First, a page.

Reading Nietzsche: the Übermensch

Shaw has popularized the ironic word “superman,” which has since become associated with Nietzsche and the comics without ever losing its sarcastic tinge. In the present translation the older term, “overman,” has been reinstated: it may help to bring out the close relation between Nietzsche’s conceptions of the overman and self-overcoming, and to recapture something of its rhapsodical play on the words “over” and “under,” particularly marked throughout the Prologue. Of the many “under” words, the German untergehen poses the greatest problem for translation: it is the ordinary word for the setting of the sun, and it also means “to perish”; but Nietzsche almost always uses it with the accent on “under”—either by way of echoing another “under” in the same sentence or, more often, by way of contrast with an “over” word, usually overman….

“Over” words, some of them coinages, are common in this work, and Übermensch has to be understood in its context. Mensch means human being as opposed to animal, and what is called for is not a super-brute but a human being who has created for himself that unique position in the cosmos which the Bible considered his divine birthright. The meaning of life is thus found on earth, in this life, not as the inevitable outcome of evolution, which might well give us the “last man” instead, but in the few human beings who raise themselves above the all-too-human mass.

– Walter Kaufman, Editor’s Note to Thus Spoke Zarathustra: First Part, The Portable Nietzsche

As Kaufman explains above, the popularization of the term Übermensch has probably been more of a curse for Nietzsche than a blessing; the oversimplified cartoon image of the mistranslated “superman” perpetuates the notion that Nietzsche was some kind of eugenicist (or worse). The overman is singular: it’s an individual’s rational triumph over superfluous group-think, a self-improvement through a rejection of afterworlds and an assigning/embracing of human meaning.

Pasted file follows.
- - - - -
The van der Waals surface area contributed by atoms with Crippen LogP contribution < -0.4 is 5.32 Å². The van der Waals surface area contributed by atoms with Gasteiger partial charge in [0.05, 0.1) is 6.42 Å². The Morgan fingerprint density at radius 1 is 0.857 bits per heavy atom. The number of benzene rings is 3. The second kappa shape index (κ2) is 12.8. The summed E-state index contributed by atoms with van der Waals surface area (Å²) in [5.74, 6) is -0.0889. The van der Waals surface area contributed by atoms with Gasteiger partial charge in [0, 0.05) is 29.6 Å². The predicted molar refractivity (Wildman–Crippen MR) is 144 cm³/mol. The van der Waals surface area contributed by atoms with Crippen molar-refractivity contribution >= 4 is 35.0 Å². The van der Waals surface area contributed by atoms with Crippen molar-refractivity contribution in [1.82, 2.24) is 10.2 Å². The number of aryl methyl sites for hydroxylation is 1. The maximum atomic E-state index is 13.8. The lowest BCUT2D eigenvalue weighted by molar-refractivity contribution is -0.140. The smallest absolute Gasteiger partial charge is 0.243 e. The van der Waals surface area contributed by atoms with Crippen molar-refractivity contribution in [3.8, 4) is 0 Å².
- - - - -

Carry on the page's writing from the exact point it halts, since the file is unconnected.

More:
While I’m not particularly pleased with the idea of a “human being as opposed to animal,” since, after all, we are animals—like our kindred species and ancestors—it’s nevertheless still probably safe to say that more self-reflection and criticism of conventions couldn’t hurt, especially as we hurle ourselves towards the carrying capacity of our only planet. Actually, in that regard, humans should probably strive to be more like other animals, in that they don’t completely destroy ecosystems in exchange for little pieces of paper that they then exchange for pieces of plastic made by other humans on the other side of the globe. It all seems pretty silly, except that most species will probably go extinct as a result.


7 thoughts on “Reading Nietzsche: the Übermensch

  1. “after all, we are animals”

    Nice blogg. As to animals and human beings. There are a few important differences. Max Scheler makes the important point that while animals have an environment (Umwelt) human beings have a world (Welt).

    The analogies between animals and people break down where the mind (Gk noos, Ger. Geist, Fr. esprit) comes into play. In human life it comes into play at every point.

    You might enjoy Scheler’s The Place of Man in the Cosmos. But there are some older authors too, like Aristotle and Plato. Not to forget Douglas Frame’s book on Homer: The Myth of Return in Early Greek Epic where he examines the root of the Greek word noos and finds it in the Sanskrit root nes. It means “to return home”.

    Homer’s Nes-tor is the wise person because he has the knowledge of how to return from death: asmenoi ek thanatoio.

    This is not “boilogical” death. Everyone knows the body dies. It is about noos/Geist/esprit. THis is why Socrates, after his neighbors condemned him to death, parts from them with the words: now you return to your business and I go to my death. Who has drawn the better lot, only God knows.

    But while Socrates’ neighbors have been dead for the last 2,500 years Socrates still “lives” in Plato’s dialogs. And he will continue to “live” after you and I are buried in the cemetary.

    Will we continue to “live” beyond our deaths? This is the question that opens into all the questions that concern the human as a human: religion, philosophy, art, science, politics etc.

    So, with all credit to the animals (and i never abused one, and I don’t harm insects if I can possibly help it), to your statement that “after all, we are animals”, I think human civilization replies: Well, yes AND no. And the differences ARE important.

  2. Pingback: Reading Nietzsche: Obviously Something the Guardian Staff Didn’t Do | Coming Soon: A Vast Desert

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